Today is the birth centenary of Jan Nayak Karpoori Thakurji, whose relentless pursuit of social justice created a positive impact in the lives of crores of people. I never had the opportunity to meet Karpooriji, but I heard a lot about him from Kailashpati Mishraji, who worked closely with him. He belonged to one of the most backward sections of the society, the Nai Samaj. Overcoming numerous obstacles, he achieved a lot and worked for societal betterment.
Jan Nayak Karpoori Thakurji’s life revolved around the twin pillars of simplicity and social justice. Till his last breath his simple lifestyle and humble nature resonated deeply with the common people. There are numerous anecdotes that highlight his simplicity. Those who worked with him recall how he preferred to spend his own money for any personal matter, including his daughter’s wedding. During his tenure as Chief Minister of Bihar, a decision was taken to build a colony for political leaders but he himself did not take any land or money for the same. When he passed away in 1988, several leaders went to his village to pay tributes. When they saw the condition of his house, they were moved to tears — how could someone so towering have a house so simple!
Another anecdote of his simplicity dates back to 1977 when he just took over as CM of Bihar. The Janata Party government was in power in Delhi and Patna and party leaders had gathered in Patna to mark Loknayak Jayaparaksh Narayanji’s birthday. Chief Minister Karpoori Thakurji, walked in to join the galaxy of top leaders, wearing a torn kurta. In his own style, Chandra Shekharji asked people to donate some money so that Karpooriji could purchase a new kurta. But Karpooriji being Karpooriji, accepted the money and donated it to the CM’s Relief Fund.
Social justice was most dear to Jan Nayak Karpoori Thakur Ji. His political journey was marked by monumental efforts to create a society where resources were distributed fairly and everyone, regardless of their social standing, had access to opportunities. He wanted to address the systemic inequalities that plagued Indian society.
Such was his commitment to his ideals that despite living in an era where the Congress party was omnipresent, he took a distinctly anti-Congress line because he was convinced very early on that the Congress had deviated from its founding principles.
His electoral career began in the early 1950s and since then, he became a force to reckon with in the Legislative chambers, powerfully voicing the struggles of the working class, labourers, small farmers and youngsters. Education was a subject very close to his heart. Throughout his political career he worked to improve education facilities for the poor. He was a proponent of education in local languages so that people from small towns and villages could climb the ladder and attain success. As CM, he took many steps for the welfare of senior citizens as well.
Democracy, debate and discussion were integral to Karpooriji’s personality. This spirit was seen when he immersed himself in the Quit India movement as a youngster. It was seen again when he resisted the Emergency tooth and nail. His unique perspectives were greatly admired by the likes of JP, Dr. Ram Manohar Lohia and Charan Singhji.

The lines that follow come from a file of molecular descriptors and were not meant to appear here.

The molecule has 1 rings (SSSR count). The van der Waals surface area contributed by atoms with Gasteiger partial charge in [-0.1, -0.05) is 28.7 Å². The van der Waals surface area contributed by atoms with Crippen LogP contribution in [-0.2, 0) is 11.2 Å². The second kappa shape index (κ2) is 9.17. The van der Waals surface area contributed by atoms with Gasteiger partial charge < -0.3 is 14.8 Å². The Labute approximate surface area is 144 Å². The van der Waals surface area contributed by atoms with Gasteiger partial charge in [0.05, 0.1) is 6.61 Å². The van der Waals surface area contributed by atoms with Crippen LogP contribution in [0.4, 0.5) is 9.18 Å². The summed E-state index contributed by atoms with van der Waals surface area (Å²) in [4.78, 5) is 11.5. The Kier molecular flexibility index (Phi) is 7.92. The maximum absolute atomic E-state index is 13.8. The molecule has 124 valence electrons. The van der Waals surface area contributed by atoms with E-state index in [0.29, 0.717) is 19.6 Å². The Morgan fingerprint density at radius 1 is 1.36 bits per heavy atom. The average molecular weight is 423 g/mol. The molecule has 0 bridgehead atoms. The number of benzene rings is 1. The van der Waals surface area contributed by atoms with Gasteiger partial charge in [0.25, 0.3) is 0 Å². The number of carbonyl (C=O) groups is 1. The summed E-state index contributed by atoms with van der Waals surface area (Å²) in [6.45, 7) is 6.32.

Perhaps one of Jan Nayak Karpoori Thakurji’s most significant contributions to India was his role in strengthening the affirmative action apparatus for the backward classes, with the hope that they were given the representation and opportunities they deserved. His decision was met with heavy opposition but he did not bow to any pressure. Under his leadership, policies were implemented that laid the groundwork for a more inclusive society, where one’s birth did not determine one’s fate. He belonged to the most backward strata of society but he worked for all the people. He had no trace of bitterness in him, which is what makes him truly great.
Over the last ten years, our government has walked on the path of Jan Nayak Karpoori Thakurji, reflecting in our schemes and policies that have brought transformation and empowerment. One of the biggest tragedies of our polity has been that barring a few leaders like Karpooriji, the call for social justice was restricted to being a political slogan. We were inspired by Karpooriji’s vision and have it as an effective governance model. I can say with confidence and pride that Jan Nayak Karpoori Thakurji would have been very proud of India’s feat of freeing 25 crore people from the clutches of poverty in the last few years. These are people from the most backward sections of society, who were denied basic facilities nearly seven decades after freedom from colonial rule. At the same time, our efforts towards saturation — of ensuring every scheme reaches 100% coverage — echoes his commitment to social welfare. Today, when people from OBC, SC and ST communities are becoming entrepreneurs due to MUDRA loans, it fulfills Karpoori Thakurji’s vision of economic independence. Likewise, it was our government which had the privilege of extending SC, ST and OBC reservation. We also had the honour of setting up the OBC Commission (which was, sadly, opposed by the Congress), which is working on the path shown by Karpooriji. Our PM-Vishwakarma Scheme will also bring new avenues of prosperity for crores of people belonging to OBC communities across India.
As a person belonging to the backward classes myself, I have much to thank Jan Nayak Karpoori Thakurji for. Unfortunately, we lost Karpooriji at a relatively young age of 64. We lost him when we needed him the most. Yet, he lives on in the heart and minds of crores of people due to his work. He was a true Jan Nayak!
Narendra Modi is the Prime Minister of India